Partnership Rights: Topical Issue, week ending 25 January
Lord Lesters Partnership Bill to give legal rights to unmarried couples, received
its Second Reading in the House of Lords on 25 January, but the government have refused to
back it, saying that it has come "too early" before its review of laws relating
to unmarried couples has been completed.
However, they claim they are "not opposed to the principle that couples in civil
partnership should not face discrimination", and that ministers were taking a
"very cross-cutting look at current financial and administrative issues" that
included whether unmarried couples should be granted legal status.
If media jitteriness is the reason for the governments refusal, their fear would
seem to be unjustified. The media has largely welcomed the Bill as a sensible reaction to
the changing mores of contemporary British society. A recent editorial in the Times ran
with a number of compelling reasons why even "Conservatives should support the Lester
Even the prospect of "gay marriage" has aroused little consternation in the
tabloids, with many welcoming the provision to allow same-sex partners the chance to
register their relationship as a just and much needed reform. In September 2001, the
Suns Richard Littlejohn ran an article in favour of Ken Livingstones Civil
Partnership Scheme entitled "Why I support gay weddings".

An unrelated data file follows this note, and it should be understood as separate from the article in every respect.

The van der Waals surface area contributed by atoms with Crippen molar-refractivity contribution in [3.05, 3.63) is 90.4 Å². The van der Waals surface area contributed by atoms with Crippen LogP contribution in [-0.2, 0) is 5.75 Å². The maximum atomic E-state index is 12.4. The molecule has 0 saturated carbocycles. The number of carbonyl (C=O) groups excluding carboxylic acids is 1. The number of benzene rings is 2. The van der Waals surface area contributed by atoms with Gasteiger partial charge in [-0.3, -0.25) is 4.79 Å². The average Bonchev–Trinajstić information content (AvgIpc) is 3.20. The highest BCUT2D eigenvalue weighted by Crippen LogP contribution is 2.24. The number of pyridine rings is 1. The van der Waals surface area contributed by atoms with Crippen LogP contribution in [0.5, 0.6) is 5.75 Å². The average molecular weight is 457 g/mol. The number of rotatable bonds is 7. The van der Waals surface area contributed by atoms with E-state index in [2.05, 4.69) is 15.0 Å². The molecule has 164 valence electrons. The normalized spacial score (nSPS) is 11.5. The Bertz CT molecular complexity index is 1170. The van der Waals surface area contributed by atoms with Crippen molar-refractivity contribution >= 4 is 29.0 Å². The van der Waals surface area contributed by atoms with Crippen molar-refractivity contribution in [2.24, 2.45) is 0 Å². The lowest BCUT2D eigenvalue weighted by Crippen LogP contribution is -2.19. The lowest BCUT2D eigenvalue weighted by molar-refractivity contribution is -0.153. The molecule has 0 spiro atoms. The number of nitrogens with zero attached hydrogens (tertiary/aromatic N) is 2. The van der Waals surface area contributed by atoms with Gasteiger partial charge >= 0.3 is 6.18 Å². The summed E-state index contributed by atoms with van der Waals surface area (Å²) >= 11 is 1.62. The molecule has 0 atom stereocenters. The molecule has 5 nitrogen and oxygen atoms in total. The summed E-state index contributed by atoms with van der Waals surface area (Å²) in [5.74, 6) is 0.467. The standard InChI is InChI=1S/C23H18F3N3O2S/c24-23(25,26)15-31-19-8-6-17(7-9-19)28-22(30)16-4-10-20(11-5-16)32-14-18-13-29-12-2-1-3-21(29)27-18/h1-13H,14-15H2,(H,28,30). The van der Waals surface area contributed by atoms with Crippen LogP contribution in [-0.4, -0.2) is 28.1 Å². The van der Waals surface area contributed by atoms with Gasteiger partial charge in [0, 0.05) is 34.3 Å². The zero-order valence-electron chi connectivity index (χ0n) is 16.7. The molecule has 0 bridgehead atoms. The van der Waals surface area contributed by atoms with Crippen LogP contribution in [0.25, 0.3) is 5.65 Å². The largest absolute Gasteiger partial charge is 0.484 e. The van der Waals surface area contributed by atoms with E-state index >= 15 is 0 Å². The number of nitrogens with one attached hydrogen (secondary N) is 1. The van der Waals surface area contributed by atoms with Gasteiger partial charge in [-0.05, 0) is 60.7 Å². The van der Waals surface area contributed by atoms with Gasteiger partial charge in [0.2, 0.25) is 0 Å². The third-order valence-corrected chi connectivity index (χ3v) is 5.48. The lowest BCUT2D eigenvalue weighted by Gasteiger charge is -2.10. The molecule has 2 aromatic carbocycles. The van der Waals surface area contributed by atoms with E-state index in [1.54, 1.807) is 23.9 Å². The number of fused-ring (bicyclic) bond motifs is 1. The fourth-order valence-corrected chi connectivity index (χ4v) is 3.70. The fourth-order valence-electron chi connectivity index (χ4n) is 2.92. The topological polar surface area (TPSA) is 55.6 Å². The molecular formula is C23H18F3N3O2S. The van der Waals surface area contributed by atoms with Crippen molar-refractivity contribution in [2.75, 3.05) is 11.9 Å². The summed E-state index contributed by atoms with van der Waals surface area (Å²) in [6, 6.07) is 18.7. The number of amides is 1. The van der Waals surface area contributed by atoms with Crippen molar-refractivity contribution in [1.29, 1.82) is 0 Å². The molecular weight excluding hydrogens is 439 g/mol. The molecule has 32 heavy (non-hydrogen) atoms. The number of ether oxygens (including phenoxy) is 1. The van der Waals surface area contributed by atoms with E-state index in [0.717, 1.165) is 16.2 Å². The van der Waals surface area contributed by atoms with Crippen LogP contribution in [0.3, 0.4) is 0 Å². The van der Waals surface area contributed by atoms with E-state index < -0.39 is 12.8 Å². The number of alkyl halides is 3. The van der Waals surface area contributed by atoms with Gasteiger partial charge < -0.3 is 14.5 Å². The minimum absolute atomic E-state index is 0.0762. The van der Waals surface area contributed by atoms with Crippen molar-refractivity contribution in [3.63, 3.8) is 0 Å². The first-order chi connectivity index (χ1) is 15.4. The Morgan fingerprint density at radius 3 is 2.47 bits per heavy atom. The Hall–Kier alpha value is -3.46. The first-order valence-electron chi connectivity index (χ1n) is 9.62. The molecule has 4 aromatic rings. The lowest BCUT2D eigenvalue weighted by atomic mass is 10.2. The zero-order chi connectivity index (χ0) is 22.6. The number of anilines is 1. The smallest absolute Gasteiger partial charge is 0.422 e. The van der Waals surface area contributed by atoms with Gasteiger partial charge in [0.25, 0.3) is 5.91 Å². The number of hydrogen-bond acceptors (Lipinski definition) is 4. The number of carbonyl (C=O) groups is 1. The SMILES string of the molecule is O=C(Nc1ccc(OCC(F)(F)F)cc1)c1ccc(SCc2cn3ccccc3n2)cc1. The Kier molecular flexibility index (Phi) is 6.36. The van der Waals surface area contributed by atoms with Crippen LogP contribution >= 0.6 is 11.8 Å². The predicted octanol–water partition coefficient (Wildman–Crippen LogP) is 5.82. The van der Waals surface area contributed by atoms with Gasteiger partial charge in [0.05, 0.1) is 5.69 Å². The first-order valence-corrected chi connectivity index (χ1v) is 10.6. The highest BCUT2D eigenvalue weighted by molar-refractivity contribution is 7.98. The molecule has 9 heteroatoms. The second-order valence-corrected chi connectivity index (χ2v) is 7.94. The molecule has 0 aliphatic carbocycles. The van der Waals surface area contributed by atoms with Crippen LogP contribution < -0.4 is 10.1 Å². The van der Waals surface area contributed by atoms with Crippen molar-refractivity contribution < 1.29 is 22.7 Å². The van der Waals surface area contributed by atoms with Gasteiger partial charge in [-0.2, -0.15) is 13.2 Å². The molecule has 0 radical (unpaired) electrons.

No doubt another reason for government reticence on the issue is their concern about
the potential cost of the proposed civil registration scheme. The Bill would extend
pension benefits and inheritance tax exemption rights currently enjoyed by married couples
to cohabiting partners who register.
Whilst as yet there are no detailed costings of the financial implications of the Bill,
the Employers Organisation and Local Government Association recently commissioned
evidence suggesting that the potential cost to occupational pension schemes over time
would be as little as 0.1% per annum. Public sector schemes currently assume a high level
of marriage of around 90%. The reality is that far fewer than 90% of scheme members are
married so, in effect, unmarried members have long been subsidising the benefits afforded
to married members of public sector schemes.
The public sector currently lags way behind the private sector in making provision in
their pension schemes for cohabiting partners. According to the National Association of
Pension Funds, in 2000, only 12% of private schemes ruled out making such a provision. In
contrast, in the public sector, only the civil service scheme is proposing to allow
unmarried members to make provision for their cohabiting partners.
And, of course, MPs have just voted to extend our own pension scheme provisions
to cover unmarried partners. As Stonewalls Executive Director Angela Mason said in a
recent article in the Financial Times, "If its good enough for them, then
its good enough for us!"
The campaign for reform is gathering momentum and winning supporters from across the
political spectrum. An amendment to the Adoption and Childrens Bill to permit gay,
as well as heterosexual, unmarried couples to adopt has received all-party support and
could become law by the end of the year
In addition to Lord Lesters Bill, a similar Bill being sponsored by Jane
Griffiths MP is scheduled for its Second Reading in the House of Commons in May, having
already amassed considerable support as a Ten Minute Rule Bill at the end of last year,
with a vote of 3 1 in favour of the Bill.
Lord Lesters Bill may not make it onto the statute book this time around, but
surely it is only a matter of time before full legal equality is granted to gay and
heterosexual couples who cannot or, for whatever reason, choose not to marry. The issue
will not go away.